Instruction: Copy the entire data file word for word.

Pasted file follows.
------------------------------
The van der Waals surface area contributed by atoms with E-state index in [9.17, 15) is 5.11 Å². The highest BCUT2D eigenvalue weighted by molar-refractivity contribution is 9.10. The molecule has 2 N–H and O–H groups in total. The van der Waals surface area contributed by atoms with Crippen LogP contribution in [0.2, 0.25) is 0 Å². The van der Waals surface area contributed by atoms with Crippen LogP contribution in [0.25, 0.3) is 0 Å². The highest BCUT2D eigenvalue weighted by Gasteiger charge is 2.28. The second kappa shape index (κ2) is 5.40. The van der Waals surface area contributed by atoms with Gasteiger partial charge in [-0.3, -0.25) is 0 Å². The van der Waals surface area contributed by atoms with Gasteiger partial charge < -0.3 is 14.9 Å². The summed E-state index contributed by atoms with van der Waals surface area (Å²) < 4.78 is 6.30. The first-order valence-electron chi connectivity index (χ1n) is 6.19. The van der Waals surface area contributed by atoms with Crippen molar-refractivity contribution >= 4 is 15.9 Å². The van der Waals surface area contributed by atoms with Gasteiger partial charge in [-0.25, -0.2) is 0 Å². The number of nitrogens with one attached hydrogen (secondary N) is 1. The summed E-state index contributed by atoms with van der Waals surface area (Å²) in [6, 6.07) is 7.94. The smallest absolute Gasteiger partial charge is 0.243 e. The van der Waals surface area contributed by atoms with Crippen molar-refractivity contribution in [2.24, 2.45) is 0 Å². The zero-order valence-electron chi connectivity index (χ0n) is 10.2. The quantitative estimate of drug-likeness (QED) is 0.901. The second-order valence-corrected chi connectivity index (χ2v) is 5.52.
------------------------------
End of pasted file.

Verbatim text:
The van der Waals surface area contributed by atoms with E-state index in [9.17, 15) is 5.11 Å². The highest BCUT2D eigenvalue weighted by molar-refractivity contribution is 9.10. The molecule has 2 N–H and O–H groups in total. The van der Waals surface area contributed by atoms with Crippen LogP contribution in [0.2, 0.25) is 0 Å². The van der Waals surface area contributed by atoms with Crippen LogP contribution in [0.25, 0.3) is 0 Å². The highest BCUT2D eigenvalue weighted by Gasteiger charge is 2.28. The second kappa shape index (κ2) is 5.40. The van der Waals surface area contributed by atoms with Gasteiger partial charge in [-0.3, -0.25) is 0 Å². The van der Waals surface area contributed by atoms with Gasteiger partial charge < -0.3 is 14.9 Å². The summed E-state index contributed by atoms with van der Waals surface area (Å²) < 4.78 is 6.30. The first-order valence-electron chi connectivity index (χ1n) is 6.19. The van der Waals surface area contributed by atoms with Crippen molar-refractivity contribution >= 4 is 15.9 Å². The van der Waals surface area contributed by atoms with Gasteiger partial charge in [-0.25, -0.2) is 0 Å². The number of nitrogens with one attached hydrogen (secondary N) is 1. The summed E-state index contributed by atoms with van der Waals surface area (Å²) in [6, 6.07) is 7.94. The smallest absolute Gasteiger partial charge is 0.243 e. The van der Waals surface area contributed by atoms with Crippen molar-refractivity contribution in [2.24, 2.45) is 0 Å². The zero-order valence-electron chi connectivity index (χ0n) is 10.2. The quantitative estimate of drug-likeness (QED) is 0.901. The second-order valence-corrected chi connectivity index (χ2v) is 5.52.